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Subwoofers don't have tweeters and NO speaker makes spontaneous sounds unless it's mechanically breaking apart - then it dies and is silent.
I'd look for an electronic component that's blown. No one online can do that part for you.
Then you can say, 'oh, I see (something blown)' and spend time and money obtaining and replacing the low-hanging visible fruit only to find that the ROOT cause is not visible and you still have a problem.
It sounds like something on your main board of your amp is going out. It is most likely the finals, or as you said a capacitor. Test the port with another speaker, if al is well then the wooferis bad. if not you will have to go inside the amp for repair. Depending on the brand it can be a little complicated. Try and narror it down to the proper componet, post back the results and we will go from there. Also is this sound comming from all channels or just the woofer?
you may not have a big enough power wire to it, and it could also not be grounded good. You have to know the limits of your amp too. They are rated by Ohms of stability. Most amps that small are only stable down to 4 ohms. Most subs have 4 ohm coils, but there are also double coils, and 8 ohm subs. You will need to know the ohms on your subs. If you load your amp down to a lower ohm load than the amp is capable of handling, then it could also cause this.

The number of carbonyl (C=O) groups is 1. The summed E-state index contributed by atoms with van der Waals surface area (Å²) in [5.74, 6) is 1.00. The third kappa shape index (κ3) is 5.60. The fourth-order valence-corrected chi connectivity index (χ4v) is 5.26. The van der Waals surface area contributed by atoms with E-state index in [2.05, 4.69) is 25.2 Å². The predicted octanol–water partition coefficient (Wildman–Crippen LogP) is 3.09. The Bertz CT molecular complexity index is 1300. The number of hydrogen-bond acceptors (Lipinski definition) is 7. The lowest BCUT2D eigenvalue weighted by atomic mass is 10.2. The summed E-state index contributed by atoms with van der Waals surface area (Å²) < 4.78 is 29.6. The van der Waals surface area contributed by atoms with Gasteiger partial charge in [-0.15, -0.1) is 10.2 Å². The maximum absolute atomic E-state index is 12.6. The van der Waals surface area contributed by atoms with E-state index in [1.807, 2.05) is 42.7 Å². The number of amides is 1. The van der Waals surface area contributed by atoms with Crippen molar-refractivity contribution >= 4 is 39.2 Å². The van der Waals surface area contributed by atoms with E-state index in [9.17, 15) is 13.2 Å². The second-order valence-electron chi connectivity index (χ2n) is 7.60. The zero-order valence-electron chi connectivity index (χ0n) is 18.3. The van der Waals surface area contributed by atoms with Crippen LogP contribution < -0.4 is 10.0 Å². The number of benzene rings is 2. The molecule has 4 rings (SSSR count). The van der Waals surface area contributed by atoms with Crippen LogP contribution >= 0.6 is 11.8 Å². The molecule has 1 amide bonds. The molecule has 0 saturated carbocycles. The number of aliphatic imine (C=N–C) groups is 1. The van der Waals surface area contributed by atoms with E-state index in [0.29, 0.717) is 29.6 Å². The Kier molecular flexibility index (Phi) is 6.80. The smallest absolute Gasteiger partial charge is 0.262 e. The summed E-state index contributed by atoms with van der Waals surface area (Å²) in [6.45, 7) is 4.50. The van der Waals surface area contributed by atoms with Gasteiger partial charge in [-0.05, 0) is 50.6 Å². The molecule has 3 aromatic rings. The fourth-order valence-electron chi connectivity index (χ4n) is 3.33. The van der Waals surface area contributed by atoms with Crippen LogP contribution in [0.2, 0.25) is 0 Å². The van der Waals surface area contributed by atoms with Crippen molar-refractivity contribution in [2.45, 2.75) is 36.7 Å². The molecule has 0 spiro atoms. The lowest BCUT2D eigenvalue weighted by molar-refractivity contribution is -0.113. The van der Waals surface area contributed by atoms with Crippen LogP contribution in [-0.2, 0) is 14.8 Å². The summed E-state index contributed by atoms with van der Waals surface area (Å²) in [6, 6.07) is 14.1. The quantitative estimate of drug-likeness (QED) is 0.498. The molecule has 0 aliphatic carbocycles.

There is a standby indication that activates after 10-15 minutes without any input signal. I suspect that might be what the red light is telling you - no signal.
Loud hum from a loosened cable is normal as hum usually means there's an ungrounded connection somewhere acting as an antenna and the amp is doing its job to amplify what it thinks is a signal, in this case 60hz stray ac current is being sensed nearby. It's a good sign that you get hum from the sub because that means the amp is alive.
Avoid manipulating cable connections with the Sub or Receiver turned on as you could introduce a static spike that could harm any connected equipment.
Are you certain a bass signal is making it into the sub? The complexities of modern AV receivers vary in how you configure them to direct LFE to a sub. Bone up on that end of the chain.
Or, just hang a CD player on the Inputs of the sub and play something with a reassonable amount of Low Frequencies.
>>>> Be advised that this way of testing has NO VOLUME CONTROL because amps without volume controls always operate at maximum gain, relying on your external controls to attentuate it (hence, the loud hum from a loose cable); so choose a track that eases into the loud parts with some quiet parts up front and BE READY TO PAUSE THE PROGRAM AT ANY SIGNS OF STRESS. <<<<
A living sub will produce only muffled rumble in the absence of other speakers producing the higher frequencies which carry the intelligence of the signal. If that works, back to the receiver for settings. If not... sigh.
For hum problems, even those you cause yourself:
Disconnect all inputs to see if that helps. If it goes away start with the signal cables and add in things until it comes back.
Sometimes the reversing the orientation of the AC plug can help with hum. Or it could be something like a loose or high resistance connection internal to the sub. Good luck.
The amplifier in the sub as with any other amplifier has a capacitor in it. Essentially a battery that holds a charge. When you trun things off such as subs or amps with a powerstrip instead of the intended on off button, the power supply has been cut, but the capacitor is still energizing the unit. So it catches the noise in the line.
Hello, Jesse. I doubt I can help, but there is at least one SIMPLE thing you can try - with maybe a 10% chance it wil return your unit to normal:
Unplug the unit for 30 seconds, then plug it back in to a DIFFERENT outlet.
Oh, yes - there are NO fuses or other "reset" devices.
I'm sorry I couldn't offer you more help.